Today’s reading is Psalm 26.
Have you ever walked into a friend’s house for the first time and just been blown away? It’s layout is cool. The décor is fabulous. It’s cozy. You just love it. You wish it was yours, and you start mentally jotting down ideas about how to improve your house. Psalm 26 is all about that. Except it isn’t simply a friend’s house, it is the Lord’s house. “O Lord, I love the habitation of your house and the place where your glory dwells.” For David, this referred to the tabernacle. After Solomon, it spoke of the temple. But for us, it is the church of the Lord Jesus Christ. Ephesians 2:19-22 demonstrates that the collection of all Christians whether Jews or Gentiles is the temple of the Lord. Ephesians 3:19 is the prayer that this modern temple will be filled with the fullness of God, that is, being filled with His glory. While this refers to the universal church, the sum collection of all disciples of all places and of all times, we mostly interact with this temple at a congregational level. Don’t misunderstand, I’m not saying each congregation is a temple of the Lord, but our interaction with the temple (the universal church) is on that congregational level (the local church). This entire psalm is about “going to church.” No, it isn’t about going to a church’s building. Rather, it is about gathering with the church, the assembly, the brothers and sisters. It is about gathering to worship the Lord God with our spiritual family. Whether we are gathering to pray, sing, read Scripture, break the Bread of Life, or break the bread of communion, or a combination of these things, David demonstrates the attitude we should have. Do you look forward to Sunday? Do you look forward to congregational gatherings, classes, worship, singings, prayings just because it is time with God’s church, time in God’s house, time in the midst of God’s glory? Or is it a checklist item you want to mark off as quickly as possible and get out of the way so you can get on with all the other things you think are more important? No doubt. It’s a growth process. But may we all get to where we can say, “I love Your house, Lord!”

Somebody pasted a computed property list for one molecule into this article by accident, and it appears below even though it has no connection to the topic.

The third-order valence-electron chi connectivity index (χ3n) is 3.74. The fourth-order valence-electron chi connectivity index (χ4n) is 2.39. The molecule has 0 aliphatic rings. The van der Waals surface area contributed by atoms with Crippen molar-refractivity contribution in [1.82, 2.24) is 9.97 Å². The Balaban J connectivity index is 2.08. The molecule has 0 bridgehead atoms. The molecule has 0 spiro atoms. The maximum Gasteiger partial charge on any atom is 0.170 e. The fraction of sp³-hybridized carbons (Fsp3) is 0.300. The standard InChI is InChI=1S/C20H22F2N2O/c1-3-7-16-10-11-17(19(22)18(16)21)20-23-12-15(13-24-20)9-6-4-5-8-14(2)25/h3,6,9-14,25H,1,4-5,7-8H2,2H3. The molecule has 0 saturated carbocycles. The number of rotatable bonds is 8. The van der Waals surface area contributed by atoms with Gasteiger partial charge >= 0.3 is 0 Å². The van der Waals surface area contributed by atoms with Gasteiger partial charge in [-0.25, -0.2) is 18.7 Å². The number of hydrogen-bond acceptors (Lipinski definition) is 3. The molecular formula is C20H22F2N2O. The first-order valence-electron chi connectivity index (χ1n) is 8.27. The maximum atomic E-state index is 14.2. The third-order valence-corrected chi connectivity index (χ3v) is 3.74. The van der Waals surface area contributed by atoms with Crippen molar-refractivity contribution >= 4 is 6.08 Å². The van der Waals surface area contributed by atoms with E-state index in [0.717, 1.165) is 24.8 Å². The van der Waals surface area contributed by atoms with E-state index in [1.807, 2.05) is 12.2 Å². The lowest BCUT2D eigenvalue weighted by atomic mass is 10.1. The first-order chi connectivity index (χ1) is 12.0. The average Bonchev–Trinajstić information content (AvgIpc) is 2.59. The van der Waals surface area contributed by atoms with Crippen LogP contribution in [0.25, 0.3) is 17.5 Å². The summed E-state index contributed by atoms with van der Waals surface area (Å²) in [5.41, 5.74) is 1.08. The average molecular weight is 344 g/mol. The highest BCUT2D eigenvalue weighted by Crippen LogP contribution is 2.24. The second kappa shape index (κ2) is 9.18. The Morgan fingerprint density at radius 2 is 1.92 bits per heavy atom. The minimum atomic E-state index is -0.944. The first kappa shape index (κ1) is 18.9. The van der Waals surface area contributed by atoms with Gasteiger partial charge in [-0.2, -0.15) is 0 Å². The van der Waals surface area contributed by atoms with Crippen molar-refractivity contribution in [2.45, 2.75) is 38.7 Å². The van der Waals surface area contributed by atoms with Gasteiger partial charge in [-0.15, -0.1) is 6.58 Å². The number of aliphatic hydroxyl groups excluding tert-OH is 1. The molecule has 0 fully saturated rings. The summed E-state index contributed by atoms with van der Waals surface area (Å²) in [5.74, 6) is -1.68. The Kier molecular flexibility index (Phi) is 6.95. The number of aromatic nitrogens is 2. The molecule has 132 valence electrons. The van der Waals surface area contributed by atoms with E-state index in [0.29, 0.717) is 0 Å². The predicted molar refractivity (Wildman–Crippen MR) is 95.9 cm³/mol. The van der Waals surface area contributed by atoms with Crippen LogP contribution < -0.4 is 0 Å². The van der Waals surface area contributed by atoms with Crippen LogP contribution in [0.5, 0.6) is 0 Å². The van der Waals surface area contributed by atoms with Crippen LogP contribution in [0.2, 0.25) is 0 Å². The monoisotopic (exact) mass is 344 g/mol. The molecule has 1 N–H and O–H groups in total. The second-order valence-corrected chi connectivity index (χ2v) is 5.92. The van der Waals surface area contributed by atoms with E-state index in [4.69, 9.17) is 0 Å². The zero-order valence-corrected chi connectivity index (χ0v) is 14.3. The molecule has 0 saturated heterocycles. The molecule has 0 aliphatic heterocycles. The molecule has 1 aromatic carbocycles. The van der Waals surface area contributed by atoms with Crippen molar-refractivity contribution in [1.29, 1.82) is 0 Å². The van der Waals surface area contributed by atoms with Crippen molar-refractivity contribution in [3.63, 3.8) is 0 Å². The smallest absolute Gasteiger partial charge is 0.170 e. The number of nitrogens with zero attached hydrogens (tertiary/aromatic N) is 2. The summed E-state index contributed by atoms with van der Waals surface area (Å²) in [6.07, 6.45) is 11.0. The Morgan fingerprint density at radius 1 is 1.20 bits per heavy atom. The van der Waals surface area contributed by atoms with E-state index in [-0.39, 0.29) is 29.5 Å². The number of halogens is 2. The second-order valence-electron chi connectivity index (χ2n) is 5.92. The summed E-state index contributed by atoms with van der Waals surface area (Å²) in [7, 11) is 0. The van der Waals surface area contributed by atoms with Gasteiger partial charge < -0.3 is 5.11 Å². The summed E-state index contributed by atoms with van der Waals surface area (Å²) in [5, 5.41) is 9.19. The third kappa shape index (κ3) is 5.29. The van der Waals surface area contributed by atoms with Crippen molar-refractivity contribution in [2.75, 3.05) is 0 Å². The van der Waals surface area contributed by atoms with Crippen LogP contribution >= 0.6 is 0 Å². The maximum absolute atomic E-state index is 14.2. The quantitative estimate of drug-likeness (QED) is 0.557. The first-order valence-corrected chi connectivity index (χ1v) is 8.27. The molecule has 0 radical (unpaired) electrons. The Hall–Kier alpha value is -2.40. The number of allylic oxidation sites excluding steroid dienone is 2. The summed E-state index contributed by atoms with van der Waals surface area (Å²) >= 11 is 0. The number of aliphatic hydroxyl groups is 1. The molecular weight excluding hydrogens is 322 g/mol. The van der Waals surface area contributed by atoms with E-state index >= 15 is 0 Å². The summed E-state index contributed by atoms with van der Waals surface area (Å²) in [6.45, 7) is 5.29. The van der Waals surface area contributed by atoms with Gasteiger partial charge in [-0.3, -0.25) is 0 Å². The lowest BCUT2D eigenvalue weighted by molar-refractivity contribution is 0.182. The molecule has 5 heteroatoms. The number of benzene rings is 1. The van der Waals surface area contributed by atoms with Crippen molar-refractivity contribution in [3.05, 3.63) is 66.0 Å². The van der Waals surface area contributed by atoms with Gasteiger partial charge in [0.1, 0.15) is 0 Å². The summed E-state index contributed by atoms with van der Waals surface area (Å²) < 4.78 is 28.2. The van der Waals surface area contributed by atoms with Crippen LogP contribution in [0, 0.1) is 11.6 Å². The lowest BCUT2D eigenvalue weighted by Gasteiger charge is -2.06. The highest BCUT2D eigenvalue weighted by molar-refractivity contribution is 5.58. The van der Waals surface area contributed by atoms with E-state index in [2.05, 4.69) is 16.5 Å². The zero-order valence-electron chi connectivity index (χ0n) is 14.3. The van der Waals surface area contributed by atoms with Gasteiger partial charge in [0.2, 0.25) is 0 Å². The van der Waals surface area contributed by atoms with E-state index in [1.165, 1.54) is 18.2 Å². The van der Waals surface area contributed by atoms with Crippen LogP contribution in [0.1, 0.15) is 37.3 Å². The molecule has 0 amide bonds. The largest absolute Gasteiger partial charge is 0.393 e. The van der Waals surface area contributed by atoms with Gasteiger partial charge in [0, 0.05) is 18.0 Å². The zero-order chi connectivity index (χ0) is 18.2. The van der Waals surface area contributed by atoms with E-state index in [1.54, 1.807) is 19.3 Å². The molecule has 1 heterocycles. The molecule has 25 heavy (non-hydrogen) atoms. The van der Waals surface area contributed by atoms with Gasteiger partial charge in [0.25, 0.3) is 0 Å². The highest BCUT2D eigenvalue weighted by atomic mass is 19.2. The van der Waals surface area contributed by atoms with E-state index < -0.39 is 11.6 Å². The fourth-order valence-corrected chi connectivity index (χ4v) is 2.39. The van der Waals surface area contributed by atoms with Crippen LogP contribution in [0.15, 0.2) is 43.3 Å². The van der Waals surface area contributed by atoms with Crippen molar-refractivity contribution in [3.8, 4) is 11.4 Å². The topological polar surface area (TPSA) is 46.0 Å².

Tomorrow’s reading is Psalm 26.
Click here to take about 15 minutes to listen to the Text Talk conversation between Andrew Roberts and Edwin Crozier sparked by this post!
Continue reading “I Love Your House!”
Today’s reading is Psalm 1.